Terrence Graham receives hand-written notes from men just like him, all across the country. They thank him for their freedom, and tell him he’s changing lives.
One letter writer mentions a family gathering.
“We were sitting next to a young man & his mother who told us he is getting out in 3 months on the Terrance [sic] Graham Law. … He said to tell you thank you so much & you will always be in his prayers.”
In 2010, the U.S. Supreme Court ruled, in Graham v. Florida, that juveniles can’t be sentenced to life without parole for crimes that aren’t murder. To do so would be cruel and unusual because kids can change, the court said.
As a result, Graham and 128 others like him got a chance for new, shorter sentences. A handful were released.
Graham, the Jacksonville teen whose life sentence led to the landmark decision, reads the letters in prison.
“Any time you can be of some assistance or help somebody, it’s like nourishment to the body,” Graham, now 30, said in an interview at the Florida State Prison at Raiford.
“That’s something I’ll cherish for the rest of my life.”
Graham will be in his late 30s when he’s free again. His release date, according to the Department of Corrections, is Aug. 27, 2026, though it might be a couple of years earlier with gain time.
For now, he’s more famous around Raiford for his Twix cake than his historic case.
Marsha Levick, deputy director and chief counsel of the Juvenile Law Center in Philadelphia, said it is not an overstatement to say Graham’s case was “groundbreaking for youth involved in the criminal justice system.”
“By striking (life without parole) sentences for youth convicted of non-homicide crimes, the court placed concerns about hope, redemption and rehabilitation at the center of justice policy for young offenders,” Levick said. “Future gains for children involved in the justice system will likewise rest [on] the shoulders of Graham and the early decisions that came with it.”
Graham was 16 when, in 2003, he and two accomplices tried to rob a restaurant using metal pipe. They didn’t get away with any money, but one of the accomplices beat the manager before they left. Graham pleaded guilty for being there and served a year in jail for armed burglary and attempted armed robbery, followed by probation.
An arrest for home invasion robbery when he was 17 constituted a probation violation; and his attorney at the time, Jacksonville attorney Bryan Gowdy, asked the court for five years. The Department of Corrections recommended four. Prosecutors wanted 30.
The judge gave Graham the maximum: Life without parole.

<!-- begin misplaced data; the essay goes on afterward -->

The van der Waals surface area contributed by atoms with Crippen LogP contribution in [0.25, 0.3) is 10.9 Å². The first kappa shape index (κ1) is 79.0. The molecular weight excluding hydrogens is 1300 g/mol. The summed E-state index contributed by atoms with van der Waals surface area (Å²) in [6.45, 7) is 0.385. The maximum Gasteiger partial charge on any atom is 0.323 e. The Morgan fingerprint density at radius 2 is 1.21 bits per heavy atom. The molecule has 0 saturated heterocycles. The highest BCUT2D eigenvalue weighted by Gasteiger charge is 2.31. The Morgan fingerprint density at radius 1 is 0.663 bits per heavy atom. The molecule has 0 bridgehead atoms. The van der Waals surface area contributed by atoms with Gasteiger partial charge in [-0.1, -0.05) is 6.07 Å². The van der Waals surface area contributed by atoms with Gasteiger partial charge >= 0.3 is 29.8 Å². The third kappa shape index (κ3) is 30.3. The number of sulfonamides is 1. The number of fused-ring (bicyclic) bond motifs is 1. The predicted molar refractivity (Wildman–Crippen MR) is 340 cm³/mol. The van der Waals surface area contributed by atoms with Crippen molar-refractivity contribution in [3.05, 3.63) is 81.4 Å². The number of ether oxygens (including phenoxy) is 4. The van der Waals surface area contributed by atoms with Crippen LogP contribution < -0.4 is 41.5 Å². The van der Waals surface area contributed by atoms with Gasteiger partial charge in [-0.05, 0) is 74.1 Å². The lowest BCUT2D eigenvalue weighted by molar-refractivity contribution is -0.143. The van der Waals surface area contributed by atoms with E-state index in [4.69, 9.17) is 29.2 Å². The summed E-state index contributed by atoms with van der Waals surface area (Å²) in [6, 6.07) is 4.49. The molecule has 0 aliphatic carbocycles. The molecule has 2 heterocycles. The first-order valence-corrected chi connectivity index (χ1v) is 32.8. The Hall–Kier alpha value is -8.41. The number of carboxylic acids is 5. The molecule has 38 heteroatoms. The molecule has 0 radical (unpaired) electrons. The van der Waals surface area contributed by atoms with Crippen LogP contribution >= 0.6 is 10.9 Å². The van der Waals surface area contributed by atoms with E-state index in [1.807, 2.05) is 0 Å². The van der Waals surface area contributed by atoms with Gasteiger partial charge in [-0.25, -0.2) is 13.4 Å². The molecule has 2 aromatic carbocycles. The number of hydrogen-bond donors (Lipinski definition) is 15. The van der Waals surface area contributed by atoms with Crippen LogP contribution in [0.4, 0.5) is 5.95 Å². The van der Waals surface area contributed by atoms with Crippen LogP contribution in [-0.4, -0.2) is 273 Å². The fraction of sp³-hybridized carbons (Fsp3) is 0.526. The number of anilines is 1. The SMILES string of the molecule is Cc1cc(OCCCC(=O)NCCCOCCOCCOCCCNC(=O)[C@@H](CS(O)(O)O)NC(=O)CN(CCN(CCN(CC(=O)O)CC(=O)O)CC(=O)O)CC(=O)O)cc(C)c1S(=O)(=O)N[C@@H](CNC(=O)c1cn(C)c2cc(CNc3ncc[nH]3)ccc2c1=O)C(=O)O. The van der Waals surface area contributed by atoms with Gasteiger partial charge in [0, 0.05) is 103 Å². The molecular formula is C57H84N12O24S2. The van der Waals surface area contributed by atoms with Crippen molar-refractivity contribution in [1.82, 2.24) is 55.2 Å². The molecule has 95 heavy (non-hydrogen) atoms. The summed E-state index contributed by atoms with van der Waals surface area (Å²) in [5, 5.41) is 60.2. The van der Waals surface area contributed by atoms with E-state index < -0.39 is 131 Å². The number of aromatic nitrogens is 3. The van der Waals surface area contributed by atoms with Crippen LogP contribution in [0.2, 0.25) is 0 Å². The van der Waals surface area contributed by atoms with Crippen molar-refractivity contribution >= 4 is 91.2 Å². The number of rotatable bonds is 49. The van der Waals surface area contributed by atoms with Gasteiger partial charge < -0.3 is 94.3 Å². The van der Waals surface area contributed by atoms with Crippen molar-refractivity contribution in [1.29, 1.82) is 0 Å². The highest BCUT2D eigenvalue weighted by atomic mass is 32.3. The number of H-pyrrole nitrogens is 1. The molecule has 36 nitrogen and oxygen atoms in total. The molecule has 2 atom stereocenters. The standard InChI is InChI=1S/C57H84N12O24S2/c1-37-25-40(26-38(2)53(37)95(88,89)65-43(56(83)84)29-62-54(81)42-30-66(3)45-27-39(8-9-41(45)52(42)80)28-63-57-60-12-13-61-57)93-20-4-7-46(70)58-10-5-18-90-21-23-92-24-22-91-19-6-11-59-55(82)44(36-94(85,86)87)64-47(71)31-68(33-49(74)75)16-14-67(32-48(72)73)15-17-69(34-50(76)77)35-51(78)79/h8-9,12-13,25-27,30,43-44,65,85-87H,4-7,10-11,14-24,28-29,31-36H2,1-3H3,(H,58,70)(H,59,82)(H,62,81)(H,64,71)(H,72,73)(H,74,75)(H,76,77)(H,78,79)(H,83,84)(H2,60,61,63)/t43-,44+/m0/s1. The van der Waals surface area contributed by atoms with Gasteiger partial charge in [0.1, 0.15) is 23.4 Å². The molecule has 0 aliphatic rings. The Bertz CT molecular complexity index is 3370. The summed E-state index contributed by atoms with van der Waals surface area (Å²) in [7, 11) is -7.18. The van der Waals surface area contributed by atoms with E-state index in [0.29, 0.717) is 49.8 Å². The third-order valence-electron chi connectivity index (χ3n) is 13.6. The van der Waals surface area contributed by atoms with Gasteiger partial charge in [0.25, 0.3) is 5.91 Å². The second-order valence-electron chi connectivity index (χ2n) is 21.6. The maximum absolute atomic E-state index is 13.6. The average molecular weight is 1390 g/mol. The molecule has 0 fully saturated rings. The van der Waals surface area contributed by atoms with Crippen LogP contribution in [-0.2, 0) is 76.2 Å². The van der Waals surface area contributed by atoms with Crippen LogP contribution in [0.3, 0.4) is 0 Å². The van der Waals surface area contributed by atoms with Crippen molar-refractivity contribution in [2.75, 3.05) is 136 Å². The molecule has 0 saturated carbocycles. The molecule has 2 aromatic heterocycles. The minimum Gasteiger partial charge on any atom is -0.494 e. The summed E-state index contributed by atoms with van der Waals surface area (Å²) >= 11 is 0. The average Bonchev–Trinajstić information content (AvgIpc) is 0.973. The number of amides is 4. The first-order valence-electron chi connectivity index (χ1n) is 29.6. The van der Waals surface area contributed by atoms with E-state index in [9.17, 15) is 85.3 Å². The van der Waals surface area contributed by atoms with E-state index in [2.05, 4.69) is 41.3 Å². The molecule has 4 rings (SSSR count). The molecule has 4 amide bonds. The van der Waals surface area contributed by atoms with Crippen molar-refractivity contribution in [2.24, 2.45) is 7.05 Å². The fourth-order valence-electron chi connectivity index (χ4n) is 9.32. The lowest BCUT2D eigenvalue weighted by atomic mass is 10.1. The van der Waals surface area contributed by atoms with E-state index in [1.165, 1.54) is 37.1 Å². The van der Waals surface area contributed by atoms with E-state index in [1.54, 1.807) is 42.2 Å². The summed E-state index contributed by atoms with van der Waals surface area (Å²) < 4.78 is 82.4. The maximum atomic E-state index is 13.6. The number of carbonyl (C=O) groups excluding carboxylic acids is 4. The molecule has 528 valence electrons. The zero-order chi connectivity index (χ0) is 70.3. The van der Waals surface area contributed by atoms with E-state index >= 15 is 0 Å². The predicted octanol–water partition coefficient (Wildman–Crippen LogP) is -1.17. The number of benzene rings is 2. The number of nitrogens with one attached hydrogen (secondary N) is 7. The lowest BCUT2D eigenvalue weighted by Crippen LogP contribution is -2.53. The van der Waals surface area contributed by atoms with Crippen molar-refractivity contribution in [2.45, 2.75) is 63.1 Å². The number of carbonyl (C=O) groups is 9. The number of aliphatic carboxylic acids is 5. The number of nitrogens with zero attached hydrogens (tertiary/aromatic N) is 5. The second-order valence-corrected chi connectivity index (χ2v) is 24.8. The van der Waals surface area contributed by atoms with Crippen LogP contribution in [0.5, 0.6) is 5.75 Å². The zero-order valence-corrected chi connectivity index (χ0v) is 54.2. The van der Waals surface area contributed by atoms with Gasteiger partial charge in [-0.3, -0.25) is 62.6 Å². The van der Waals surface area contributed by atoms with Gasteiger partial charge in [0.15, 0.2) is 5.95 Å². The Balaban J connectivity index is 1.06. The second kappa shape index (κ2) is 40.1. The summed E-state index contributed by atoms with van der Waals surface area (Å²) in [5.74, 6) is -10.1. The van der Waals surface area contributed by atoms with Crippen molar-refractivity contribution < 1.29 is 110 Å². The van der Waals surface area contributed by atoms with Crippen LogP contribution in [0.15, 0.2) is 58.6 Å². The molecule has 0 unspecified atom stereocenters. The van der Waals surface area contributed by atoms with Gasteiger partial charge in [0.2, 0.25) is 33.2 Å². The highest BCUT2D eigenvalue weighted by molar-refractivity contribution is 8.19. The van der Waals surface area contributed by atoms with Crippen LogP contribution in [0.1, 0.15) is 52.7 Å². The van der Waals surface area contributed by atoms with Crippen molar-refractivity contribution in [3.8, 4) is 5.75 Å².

Like Graham, Gowdy landed unexpectedly in legal history.
He had never worked on a criminal appeals case before October 2006. But that first case would take him to the United States Supreme Court, change the way juveniles in the adult system nationwide are sentenced, and alter his perspective and career forever.
“I think the first thing that struck all of us, and perhaps it struck us because we were primarily civil lawyers, was just, a ‘Really? Really? A juvenile, non-homicide and he gets life without parole?’” Gowdy said.
“It was shocking, putting aside being a lawyer, it was just shocking that that was going on. So I think we recognized it was a shocking practice and that maybe the justices higher up would want to review it.”
Gowdy dug in. He appealed Graham’s case all the way to the U.S. Supreme Court, which accepted it in May 2009.
“There was no stopping Bryan,” said Mary Graham, Terrence’s mother, who likened Gowdy to a pitbull. He’s brilliant, she said, but with “swagger.”
Gowdy says his perspective as a civil attorney led to him approaching Graham’s case in a new way.
“I used to represent big banks, and corporations, and when we had a case with a $100 million (at stake), we unearthed everything,” he said.
“Well, I just applied those same principles to a kid who was effectively facing death in prison.”
Gowdy argued that a life without parole sentence for a non-homicide crime was cruel and unusual punishment. Amicus briefs poured in, arguing that kids are different and kids can change.
The new approach worked. On May 17, 2010, the court said life without parole is an especially harsh punishment for a juvenile, calling it “cruel and unusual” in violation of the Eighth Amendment.
In writing the opinion for the 6-3 majority, Justice Anthony Kennedy said, “The Eighth Amendment does not foreclose the possibility that persons convicted of non-homicide crimes committed before adulthood will remain behind bars for life. It does forbid States from making the judgment at the outset that those offenders never will be fit to reenter society.”
Graham heard about the ruling after being called in from a prison yard game of flag football
“When I answered the phone, it was Mr. Gowdy’s assistant,” he said. “‘I’m calling to tell you the results came in. You won.’”
He asked, “You serious?”
‘THIS IS IT. THANK YOU, LORD’
Terrence Smith was in a common area of the Wakulla Correctional Institute in Crawfordville on May 17, 2010, when Katie Couric reported the ruling on the CBS Evening News.
“Today in a new ruling,” Couric read, “the court said juveniles cannot be sentenced to life without parole unless they killed someone.”
“I jumped up in the TV area, ran to my room, told my roommate to get out, and I just got on my knees,” Smith said. “The tears just came down, like, ‘This is it. Thank you, Lord.’”